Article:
Indian high court awards $5 mil in IPR case


NEW DELHI -- India took a big step forward on the IPR front Thursday as Mumbai-based ad jingle composer Ram Sampath claimed a landmark $5 million copyright infringement judgment against Bollywood filmmaker Rakesh Roshan's Filmkraft banner.

In a petition to the Bombay High Court, Sampath had stated that two tracks and their two remixes from Roshan's latest film, "Krazzy 4" (released Friday), were lifted from a jingle Sampath composed last year for a Sony Ericsson mobile ad.

In Thursday's ruling, Justice D. G. Karnik found Roshan and his brother, "Krazzy 4" sountrack composer Rajesh Roshan, guilty of copyright violations and plagiarism. "To my untrained ear, the music (in the two works) appeared to be similar," Karnik said.

The court initially ordered the film's release blocked until the disputed songs were removed, but the case was dismissed after Filmkraft agreed to pay Sampath damages and give due credit.

"This case is historic in the way it sends out a very strong signal to the entertainment industry about respect for intellectual property rights," said Achille Forler, managing director of Mumbai-based music publisher Deep Emotions, Universal Music Publishing's 50-50 joint venture partner in India.

The "Krazzy 4" case also could serve to highlight the much-debated issue of film plagiarism, given that there are regular instances of Bollywood films lifting story lines from Hollywood and elsewhere.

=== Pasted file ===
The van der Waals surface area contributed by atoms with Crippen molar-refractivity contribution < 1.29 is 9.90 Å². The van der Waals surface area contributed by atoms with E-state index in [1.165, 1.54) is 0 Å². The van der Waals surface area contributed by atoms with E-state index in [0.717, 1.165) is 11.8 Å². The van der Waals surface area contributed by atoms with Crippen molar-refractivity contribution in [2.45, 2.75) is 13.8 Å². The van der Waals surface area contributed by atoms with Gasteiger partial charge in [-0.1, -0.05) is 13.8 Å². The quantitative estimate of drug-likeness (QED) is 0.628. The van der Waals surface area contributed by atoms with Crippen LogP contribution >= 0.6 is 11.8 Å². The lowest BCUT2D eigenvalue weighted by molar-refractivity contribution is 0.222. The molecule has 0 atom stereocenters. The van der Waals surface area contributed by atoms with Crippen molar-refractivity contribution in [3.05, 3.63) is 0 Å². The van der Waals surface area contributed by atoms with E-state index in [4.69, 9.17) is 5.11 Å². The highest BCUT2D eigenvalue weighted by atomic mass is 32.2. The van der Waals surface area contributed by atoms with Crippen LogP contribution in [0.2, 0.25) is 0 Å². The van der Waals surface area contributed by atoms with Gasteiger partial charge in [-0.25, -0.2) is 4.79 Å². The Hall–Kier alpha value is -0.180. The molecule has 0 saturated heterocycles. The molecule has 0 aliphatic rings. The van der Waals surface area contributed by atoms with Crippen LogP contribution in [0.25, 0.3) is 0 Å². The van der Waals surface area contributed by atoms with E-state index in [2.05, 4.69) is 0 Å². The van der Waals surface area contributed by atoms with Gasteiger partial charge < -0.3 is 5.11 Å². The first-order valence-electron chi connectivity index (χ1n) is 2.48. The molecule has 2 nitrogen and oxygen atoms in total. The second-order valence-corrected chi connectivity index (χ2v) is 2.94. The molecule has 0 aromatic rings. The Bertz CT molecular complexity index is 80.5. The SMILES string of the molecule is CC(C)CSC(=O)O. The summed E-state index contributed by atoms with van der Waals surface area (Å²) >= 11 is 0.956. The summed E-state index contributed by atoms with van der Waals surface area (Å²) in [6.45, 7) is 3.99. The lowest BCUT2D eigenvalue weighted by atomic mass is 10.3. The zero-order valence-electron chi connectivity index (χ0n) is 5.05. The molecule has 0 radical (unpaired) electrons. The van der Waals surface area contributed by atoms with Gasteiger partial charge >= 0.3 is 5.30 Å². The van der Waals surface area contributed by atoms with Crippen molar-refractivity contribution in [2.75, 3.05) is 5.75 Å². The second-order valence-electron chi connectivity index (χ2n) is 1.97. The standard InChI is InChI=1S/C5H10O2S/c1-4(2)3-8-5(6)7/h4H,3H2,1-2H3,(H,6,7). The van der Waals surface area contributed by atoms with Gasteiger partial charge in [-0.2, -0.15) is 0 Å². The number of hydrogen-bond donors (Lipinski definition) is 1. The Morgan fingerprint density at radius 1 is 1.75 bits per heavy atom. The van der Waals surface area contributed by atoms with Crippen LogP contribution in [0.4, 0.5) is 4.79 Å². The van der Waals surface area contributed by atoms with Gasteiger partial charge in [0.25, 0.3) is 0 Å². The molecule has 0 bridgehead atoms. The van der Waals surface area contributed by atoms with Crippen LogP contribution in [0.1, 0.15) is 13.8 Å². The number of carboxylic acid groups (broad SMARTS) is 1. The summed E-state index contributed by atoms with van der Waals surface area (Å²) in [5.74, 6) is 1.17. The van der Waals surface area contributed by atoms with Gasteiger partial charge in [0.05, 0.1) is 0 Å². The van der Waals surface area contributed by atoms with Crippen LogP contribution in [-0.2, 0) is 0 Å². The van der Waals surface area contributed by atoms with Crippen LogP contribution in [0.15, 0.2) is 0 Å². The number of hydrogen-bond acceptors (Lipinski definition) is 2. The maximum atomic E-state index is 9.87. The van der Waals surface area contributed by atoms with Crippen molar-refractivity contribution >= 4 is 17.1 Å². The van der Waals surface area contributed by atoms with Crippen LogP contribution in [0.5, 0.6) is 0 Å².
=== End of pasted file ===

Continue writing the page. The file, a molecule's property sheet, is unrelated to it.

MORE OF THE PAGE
"There was a need for such a landmark judgment because the film and music industry here has never taken IPR seriously," said Chander Lal, the MPA's New Delhi-based India legal counsel. "It was surprising that justice was swift in this case with the damages awarded being quite substantial."

The case arose after the "Krazzy 4" soundtrack was released in late March on leading Mumbai-based label T-Series, which also acquired the film's home video rights.

In the hearing, the Roshans said that they obtained permission from Sony Ericsson to use the jingle's tune. "They could not produce any proof to this effect," Sampath said. "Moreover, in an affidavit Rajesh Roshan said that he had composed the music himself."

Sampath said his agreement with Mumbai-based Big Picture Co., the producer of the Sony Ericsson commercial, clearly returned the copyright to the original jingle, called "I Love My Thump," after one year.

Filmkraft did not reply to requests for comment.

"Krazzy 4" is a comedy directed by Jaideep Sen, and the title refers to four escapees from a mental asylum. The two disputed tracks included the "Krazzy 4" title track and "Break Free."

Meanwhile, industry observers say that the story line of "Krazzy 4" appears similar to the 1989 Hollywood comedy "The Dream Team," which stars Michael Keaton as one of four sanitarium patients on an adventure in New York City.